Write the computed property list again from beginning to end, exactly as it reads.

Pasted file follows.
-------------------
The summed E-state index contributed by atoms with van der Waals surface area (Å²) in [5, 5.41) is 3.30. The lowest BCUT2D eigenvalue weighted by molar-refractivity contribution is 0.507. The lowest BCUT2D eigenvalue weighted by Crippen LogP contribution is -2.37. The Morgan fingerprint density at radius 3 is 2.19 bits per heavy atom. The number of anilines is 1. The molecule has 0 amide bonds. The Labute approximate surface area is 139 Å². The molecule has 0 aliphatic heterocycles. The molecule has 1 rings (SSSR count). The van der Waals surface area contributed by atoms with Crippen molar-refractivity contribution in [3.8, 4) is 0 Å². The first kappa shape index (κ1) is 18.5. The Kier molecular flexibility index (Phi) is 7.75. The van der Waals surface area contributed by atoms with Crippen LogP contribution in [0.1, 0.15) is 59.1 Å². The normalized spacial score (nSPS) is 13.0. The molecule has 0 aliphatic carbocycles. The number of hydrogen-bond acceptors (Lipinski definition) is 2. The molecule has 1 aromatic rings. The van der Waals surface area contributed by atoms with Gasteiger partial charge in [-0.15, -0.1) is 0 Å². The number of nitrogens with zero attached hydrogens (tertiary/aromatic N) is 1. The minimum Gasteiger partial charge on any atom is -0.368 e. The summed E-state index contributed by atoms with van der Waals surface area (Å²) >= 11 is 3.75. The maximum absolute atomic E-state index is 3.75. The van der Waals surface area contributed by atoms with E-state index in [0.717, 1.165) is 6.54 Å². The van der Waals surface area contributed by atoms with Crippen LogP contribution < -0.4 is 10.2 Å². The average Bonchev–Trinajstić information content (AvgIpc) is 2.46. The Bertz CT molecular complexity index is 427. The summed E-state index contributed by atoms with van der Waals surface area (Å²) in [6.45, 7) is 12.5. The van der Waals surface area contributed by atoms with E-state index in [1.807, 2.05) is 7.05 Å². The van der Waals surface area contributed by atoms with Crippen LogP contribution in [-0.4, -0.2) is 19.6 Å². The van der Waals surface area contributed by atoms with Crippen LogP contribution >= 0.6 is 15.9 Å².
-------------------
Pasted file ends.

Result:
The summed E-state index contributed by atoms with van der Waals surface area (Å²) in [5, 5.41) is 3.30. The lowest BCUT2D eigenvalue weighted by molar-refractivity contribution is 0.507. The lowest BCUT2D eigenvalue weighted by Crippen LogP contribution is -2.37. The Morgan fingerprint density at radius 3 is 2.19 bits per heavy atom. The number of anilines is 1. The molecule has 0 amide bonds. The Labute approximate surface area is 139 Å². The molecule has 0 aliphatic heterocycles. The molecule has 1 rings (SSSR count). The van der Waals surface area contributed by atoms with Crippen molar-refractivity contribution in [3.8, 4) is 0 Å². The first kappa shape index (κ1) is 18.5. The Kier molecular flexibility index (Phi) is 7.75. The van der Waals surface area contributed by atoms with Crippen LogP contribution in [0.1, 0.15) is 59.1 Å². The normalized spacial score (nSPS) is 13.0. The molecule has 0 aliphatic carbocycles. The number of hydrogen-bond acceptors (Lipinski definition) is 2. The molecule has 1 aromatic rings. The van der Waals surface area contributed by atoms with Gasteiger partial charge in [-0.15, -0.1) is 0 Å². The number of nitrogens with zero attached hydrogens (tertiary/aromatic N) is 1. The minimum Gasteiger partial charge on any atom is -0.368 e. The summed E-state index contributed by atoms with van der Waals surface area (Å²) >= 11 is 3.75. The maximum absolute atomic E-state index is 3.75. The van der Waals surface area contributed by atoms with E-state index in [0.717, 1.165) is 6.54 Å². The van der Waals surface area contributed by atoms with Crippen LogP contribution < -0.4 is 10.2 Å². The average Bonchev–Trinajstić information content (AvgIpc) is 2.46. The Bertz CT molecular complexity index is 427. The summed E-state index contributed by atoms with van der Waals surface area (Å²) in [6.45, 7) is 12.5. The van der Waals surface area contributed by atoms with E-state index in [1.807, 2.05) is 7.05 Å². The van der Waals surface area contributed by atoms with Crippen LogP contribution in [-0.4, -0.2) is 19.6 Å². The van der Waals surface area contributed by atoms with Crippen LogP contribution >= 0.6 is 15.9 Å².